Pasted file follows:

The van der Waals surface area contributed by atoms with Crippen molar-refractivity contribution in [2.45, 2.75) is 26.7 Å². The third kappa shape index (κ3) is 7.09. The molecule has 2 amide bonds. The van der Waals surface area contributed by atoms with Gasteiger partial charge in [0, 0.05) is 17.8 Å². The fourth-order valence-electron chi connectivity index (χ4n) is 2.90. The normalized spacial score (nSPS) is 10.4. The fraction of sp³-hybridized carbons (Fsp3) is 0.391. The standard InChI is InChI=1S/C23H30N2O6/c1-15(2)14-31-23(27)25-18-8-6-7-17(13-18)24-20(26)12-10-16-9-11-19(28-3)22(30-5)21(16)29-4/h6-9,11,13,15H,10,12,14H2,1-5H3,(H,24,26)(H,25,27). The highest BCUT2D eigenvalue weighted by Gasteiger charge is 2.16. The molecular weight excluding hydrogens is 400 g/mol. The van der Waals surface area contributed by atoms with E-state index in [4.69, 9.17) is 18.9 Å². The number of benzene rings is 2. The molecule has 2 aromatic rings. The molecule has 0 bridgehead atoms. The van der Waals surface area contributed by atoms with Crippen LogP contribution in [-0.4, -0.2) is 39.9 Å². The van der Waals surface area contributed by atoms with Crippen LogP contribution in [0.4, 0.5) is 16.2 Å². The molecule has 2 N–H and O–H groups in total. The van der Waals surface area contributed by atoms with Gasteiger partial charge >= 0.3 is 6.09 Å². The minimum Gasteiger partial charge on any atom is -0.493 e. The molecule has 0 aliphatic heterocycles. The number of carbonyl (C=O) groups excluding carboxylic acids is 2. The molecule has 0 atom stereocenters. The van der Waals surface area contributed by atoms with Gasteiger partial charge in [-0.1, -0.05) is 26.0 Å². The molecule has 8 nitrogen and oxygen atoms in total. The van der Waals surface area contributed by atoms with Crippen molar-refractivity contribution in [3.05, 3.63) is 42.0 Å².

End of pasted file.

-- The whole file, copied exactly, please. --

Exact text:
The van der Waals surface area contributed by atoms with Crippen molar-refractivity contribution in [2.45, 2.75) is 26.7 Å². The third kappa shape index (κ3) is 7.09. The molecule has 2 amide bonds. The van der Waals surface area contributed by atoms with Gasteiger partial charge in [0, 0.05) is 17.8 Å². The fourth-order valence-electron chi connectivity index (χ4n) is 2.90. The normalized spacial score (nSPS) is 10.4. The fraction of sp³-hybridized carbons (Fsp3) is 0.391. The standard InChI is InChI=1S/C23H30N2O6/c1-15(2)14-31-23(27)25-18-8-6-7-17(13-18)24-20(26)12-10-16-9-11-19(28-3)22(30-5)21(16)29-4/h6-9,11,13,15H,10,12,14H2,1-5H3,(H,24,26)(H,25,27). The highest BCUT2D eigenvalue weighted by Gasteiger charge is 2.16. The molecular weight excluding hydrogens is 400 g/mol. The van der Waals surface area contributed by atoms with E-state index in [4.69, 9.17) is 18.9 Å². The number of benzene rings is 2. The molecule has 2 aromatic rings. The molecule has 0 bridgehead atoms. The van der Waals surface area contributed by atoms with Crippen LogP contribution in [-0.4, -0.2) is 39.9 Å². The van der Waals surface area contributed by atoms with Crippen LogP contribution in [0.4, 0.5) is 16.2 Å². The molecule has 2 N–H and O–H groups in total. The van der Waals surface area contributed by atoms with Gasteiger partial charge >= 0.3 is 6.09 Å². The minimum Gasteiger partial charge on any atom is -0.493 e. The molecule has 0 aliphatic heterocycles. The number of carbonyl (C=O) groups excluding carboxylic acids is 2. The molecule has 0 atom stereocenters. The van der Waals surface area contributed by atoms with Gasteiger partial charge in [-0.1, -0.05) is 26.0 Å². The molecule has 8 nitrogen and oxygen atoms in total. The van der Waals surface area contributed by atoms with Crippen molar-refractivity contribution in [3.05, 3.63) is 42.0 Å².